Investors continued to wonder when the U.S. Federal Reserve will begin to wind down its asset purchase program, creating a rather choppy session Monday. The Dow Jones Industrial Average rallied 109.67 points to end at 15,179.85, logging its fifth-consecutive triple-digit move higher while the Nasdaq and S&P 500 index also closed in the green.
Stocks briefly took a leg lower, though, as investors reacted a "Financial Times" article, released around 2pm ET, which stated that Fed Chairman Ben Bernanke is likely to signal that the central bank is "close to tapering down" its $85 billion-a-month in asset purchases during the highly-anticipated press conference on Wednesday.
The Fed's one power is to create money out of thin air and it's currently using that power. In September, it launched a third round of quantitative easing, in which it will buy $40 billion of mortgage-backed securities per month to try to foster a burgeoning recovery in the real estate market. Its purchases will be open-ended, meaning that they will continue until the Fed is satisfied that economic conditions — primarily in unemployment — improve. To pay for its bond-buying program, the Fed is just printing more money.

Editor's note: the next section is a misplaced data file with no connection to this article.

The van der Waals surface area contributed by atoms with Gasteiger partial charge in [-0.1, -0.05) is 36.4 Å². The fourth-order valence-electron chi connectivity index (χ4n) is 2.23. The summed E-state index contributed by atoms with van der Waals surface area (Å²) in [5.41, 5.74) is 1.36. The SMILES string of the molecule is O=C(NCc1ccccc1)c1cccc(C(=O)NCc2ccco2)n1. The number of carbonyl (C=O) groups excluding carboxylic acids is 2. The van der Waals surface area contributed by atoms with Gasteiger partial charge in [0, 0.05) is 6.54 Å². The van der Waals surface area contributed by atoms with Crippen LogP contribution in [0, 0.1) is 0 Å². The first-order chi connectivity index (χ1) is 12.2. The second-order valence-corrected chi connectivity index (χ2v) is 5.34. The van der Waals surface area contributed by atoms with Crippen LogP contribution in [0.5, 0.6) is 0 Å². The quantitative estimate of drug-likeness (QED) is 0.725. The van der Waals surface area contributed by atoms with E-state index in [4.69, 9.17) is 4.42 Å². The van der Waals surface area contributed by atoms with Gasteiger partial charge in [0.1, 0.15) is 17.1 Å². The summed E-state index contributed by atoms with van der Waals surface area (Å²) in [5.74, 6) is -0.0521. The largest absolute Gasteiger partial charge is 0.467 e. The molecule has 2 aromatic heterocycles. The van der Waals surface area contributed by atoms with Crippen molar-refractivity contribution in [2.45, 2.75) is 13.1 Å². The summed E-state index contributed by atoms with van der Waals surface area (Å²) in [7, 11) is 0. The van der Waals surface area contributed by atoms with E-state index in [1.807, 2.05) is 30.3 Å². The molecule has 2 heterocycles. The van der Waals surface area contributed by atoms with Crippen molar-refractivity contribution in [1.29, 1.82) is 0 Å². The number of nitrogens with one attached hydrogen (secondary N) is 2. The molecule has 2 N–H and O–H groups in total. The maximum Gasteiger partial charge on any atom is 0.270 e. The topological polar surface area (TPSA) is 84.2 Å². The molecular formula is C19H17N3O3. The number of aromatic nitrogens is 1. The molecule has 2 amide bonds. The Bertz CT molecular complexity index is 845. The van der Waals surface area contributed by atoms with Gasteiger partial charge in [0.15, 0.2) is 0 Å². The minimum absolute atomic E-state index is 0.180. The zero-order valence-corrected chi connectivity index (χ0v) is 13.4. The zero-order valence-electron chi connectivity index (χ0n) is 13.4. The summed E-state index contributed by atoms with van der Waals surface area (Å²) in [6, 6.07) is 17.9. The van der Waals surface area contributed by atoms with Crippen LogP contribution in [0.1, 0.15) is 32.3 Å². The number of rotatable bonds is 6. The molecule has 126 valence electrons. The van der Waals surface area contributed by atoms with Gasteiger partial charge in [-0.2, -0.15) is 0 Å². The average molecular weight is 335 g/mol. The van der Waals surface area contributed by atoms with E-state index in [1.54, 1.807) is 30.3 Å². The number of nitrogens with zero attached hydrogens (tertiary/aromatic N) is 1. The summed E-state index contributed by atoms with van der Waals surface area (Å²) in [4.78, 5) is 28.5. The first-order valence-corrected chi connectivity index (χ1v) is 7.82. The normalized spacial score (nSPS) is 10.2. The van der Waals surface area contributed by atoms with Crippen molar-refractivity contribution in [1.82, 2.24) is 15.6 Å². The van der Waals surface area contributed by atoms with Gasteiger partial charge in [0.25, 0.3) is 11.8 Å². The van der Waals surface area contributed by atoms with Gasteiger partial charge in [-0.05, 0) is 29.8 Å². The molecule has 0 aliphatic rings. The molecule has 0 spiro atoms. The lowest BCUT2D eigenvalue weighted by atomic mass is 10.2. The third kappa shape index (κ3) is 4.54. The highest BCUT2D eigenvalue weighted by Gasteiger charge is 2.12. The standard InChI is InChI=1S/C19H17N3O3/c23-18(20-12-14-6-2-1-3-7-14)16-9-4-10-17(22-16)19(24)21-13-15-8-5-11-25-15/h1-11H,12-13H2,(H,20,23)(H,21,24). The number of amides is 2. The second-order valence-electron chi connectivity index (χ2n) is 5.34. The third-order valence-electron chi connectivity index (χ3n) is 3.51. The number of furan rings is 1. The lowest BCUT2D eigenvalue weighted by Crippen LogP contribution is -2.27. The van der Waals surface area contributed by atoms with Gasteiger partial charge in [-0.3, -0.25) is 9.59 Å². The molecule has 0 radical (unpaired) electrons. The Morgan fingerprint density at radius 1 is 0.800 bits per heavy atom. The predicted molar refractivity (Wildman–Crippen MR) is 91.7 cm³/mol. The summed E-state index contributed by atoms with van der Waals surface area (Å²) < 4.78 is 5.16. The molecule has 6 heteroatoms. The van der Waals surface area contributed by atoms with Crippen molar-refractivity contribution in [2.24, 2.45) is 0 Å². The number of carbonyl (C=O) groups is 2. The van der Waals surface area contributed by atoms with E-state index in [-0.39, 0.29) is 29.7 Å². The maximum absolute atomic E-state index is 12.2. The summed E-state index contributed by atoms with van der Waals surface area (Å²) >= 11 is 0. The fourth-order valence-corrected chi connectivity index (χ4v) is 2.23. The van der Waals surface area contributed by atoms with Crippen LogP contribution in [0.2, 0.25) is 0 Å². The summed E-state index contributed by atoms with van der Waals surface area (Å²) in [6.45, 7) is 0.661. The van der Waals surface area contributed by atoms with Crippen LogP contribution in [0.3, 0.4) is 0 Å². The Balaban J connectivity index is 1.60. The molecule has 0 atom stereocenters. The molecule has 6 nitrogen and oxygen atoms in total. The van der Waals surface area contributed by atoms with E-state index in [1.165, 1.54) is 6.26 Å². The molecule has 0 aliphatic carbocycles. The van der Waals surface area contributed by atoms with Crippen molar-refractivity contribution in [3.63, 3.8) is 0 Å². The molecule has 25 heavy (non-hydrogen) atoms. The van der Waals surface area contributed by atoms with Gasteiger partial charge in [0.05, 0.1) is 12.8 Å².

To "Mad Money" host Jim Cramer, there certainly are signs the economy has improved, but he thinks the Fed still has a lot of work to do. In turn, he thinks the Fed is likely to end the program someday, but to avert another financial collapse, he suggested the program's end is probably not near.
"I believe this week's Fed meeting will be just one more big bad event where there's lots of volatility going in, but once the meeting ends there will be a sigh of relief and we'll be close enough to the end of the quarter that I expect the downside to be muted," Cramer said. "And while it's right to stay vigilant, of course, this week will not define the future as much as we might expect it to."
—CNBC.com contributed to this report
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